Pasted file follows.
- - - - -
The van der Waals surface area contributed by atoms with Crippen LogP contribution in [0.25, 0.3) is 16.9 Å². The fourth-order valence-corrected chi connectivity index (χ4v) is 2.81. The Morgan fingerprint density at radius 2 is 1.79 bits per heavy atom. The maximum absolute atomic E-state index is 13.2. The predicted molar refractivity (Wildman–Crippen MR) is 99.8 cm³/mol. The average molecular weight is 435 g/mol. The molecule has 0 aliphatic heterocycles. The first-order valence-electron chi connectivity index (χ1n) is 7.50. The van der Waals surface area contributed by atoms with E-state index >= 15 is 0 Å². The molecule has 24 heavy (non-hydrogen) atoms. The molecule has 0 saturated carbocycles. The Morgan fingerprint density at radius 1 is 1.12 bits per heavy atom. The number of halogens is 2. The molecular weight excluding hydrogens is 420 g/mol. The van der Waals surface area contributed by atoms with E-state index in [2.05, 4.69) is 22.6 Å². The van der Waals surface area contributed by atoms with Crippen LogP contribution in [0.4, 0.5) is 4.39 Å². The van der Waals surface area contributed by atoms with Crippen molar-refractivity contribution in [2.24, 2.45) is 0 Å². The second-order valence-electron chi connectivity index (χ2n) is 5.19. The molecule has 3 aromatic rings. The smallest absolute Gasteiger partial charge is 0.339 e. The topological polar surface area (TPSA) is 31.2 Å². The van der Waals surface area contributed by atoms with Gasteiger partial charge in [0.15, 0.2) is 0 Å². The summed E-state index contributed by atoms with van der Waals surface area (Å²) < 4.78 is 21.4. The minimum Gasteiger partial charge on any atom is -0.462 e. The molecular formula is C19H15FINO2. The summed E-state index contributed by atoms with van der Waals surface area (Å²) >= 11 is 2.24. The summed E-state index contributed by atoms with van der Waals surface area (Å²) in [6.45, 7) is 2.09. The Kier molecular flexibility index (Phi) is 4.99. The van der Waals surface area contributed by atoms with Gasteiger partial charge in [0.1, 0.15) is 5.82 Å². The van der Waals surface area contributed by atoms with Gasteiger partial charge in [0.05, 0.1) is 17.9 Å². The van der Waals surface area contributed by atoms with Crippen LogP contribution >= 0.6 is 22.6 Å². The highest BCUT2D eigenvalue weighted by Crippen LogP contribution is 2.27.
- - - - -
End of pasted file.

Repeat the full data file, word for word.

The van der Waals surface area contributed by atoms with Crippen LogP contribution in [0.25, 0.3) is 16.9 Å². The fourth-order valence-corrected chi connectivity index (χ4v) is 2.81. The Morgan fingerprint density at radius 2 is 1.79 bits per heavy atom. The maximum absolute atomic E-state index is 13.2. The predicted molar refractivity (Wildman–Crippen MR) is 99.8 cm³/mol. The average molecular weight is 435 g/mol. The molecule has 0 aliphatic heterocycles. The first-order valence-electron chi connectivity index (χ1n) is 7.50. The van der Waals surface area contributed by atoms with E-state index >= 15 is 0 Å². The molecule has 24 heavy (non-hydrogen) atoms. The molecule has 0 saturated carbocycles. The Morgan fingerprint density at radius 1 is 1.12 bits per heavy atom. The number of halogens is 2. The molecular weight excluding hydrogens is 420 g/mol. The van der Waals surface area contributed by atoms with E-state index in [2.05, 4.69) is 22.6 Å². The van der Waals surface area contributed by atoms with Crippen LogP contribution in [0.4, 0.5) is 4.39 Å². The van der Waals surface area contributed by atoms with Crippen molar-refractivity contribution in [2.24, 2.45) is 0 Å². The second-order valence-electron chi connectivity index (χ2n) is 5.19. The molecule has 3 aromatic rings. The smallest absolute Gasteiger partial charge is 0.339 e. The topological polar surface area (TPSA) is 31.2 Å². The van der Waals surface area contributed by atoms with Gasteiger partial charge in [0.15, 0.2) is 0 Å². The summed E-state index contributed by atoms with van der Waals surface area (Å²) < 4.78 is 21.4. The minimum Gasteiger partial charge on any atom is -0.462 e. The molecular formula is C19H15FINO2. The summed E-state index contributed by atoms with van der Waals surface area (Å²) >= 11 is 2.24. The summed E-state index contributed by atoms with van der Waals surface area (Å²) in [6.45, 7) is 2.09. The Kier molecular flexibility index (Phi) is 4.99. The van der Waals surface area contributed by atoms with Gasteiger partial charge in [0.1, 0.15) is 5.82 Å². The van der Waals surface area contributed by atoms with Gasteiger partial charge in [0.05, 0.1) is 17.9 Å². The van der Waals surface area contributed by atoms with Crippen LogP contribution >= 0.6 is 22.6 Å². The highest BCUT2D eigenvalue weighted by Crippen LogP contribution is 2.27.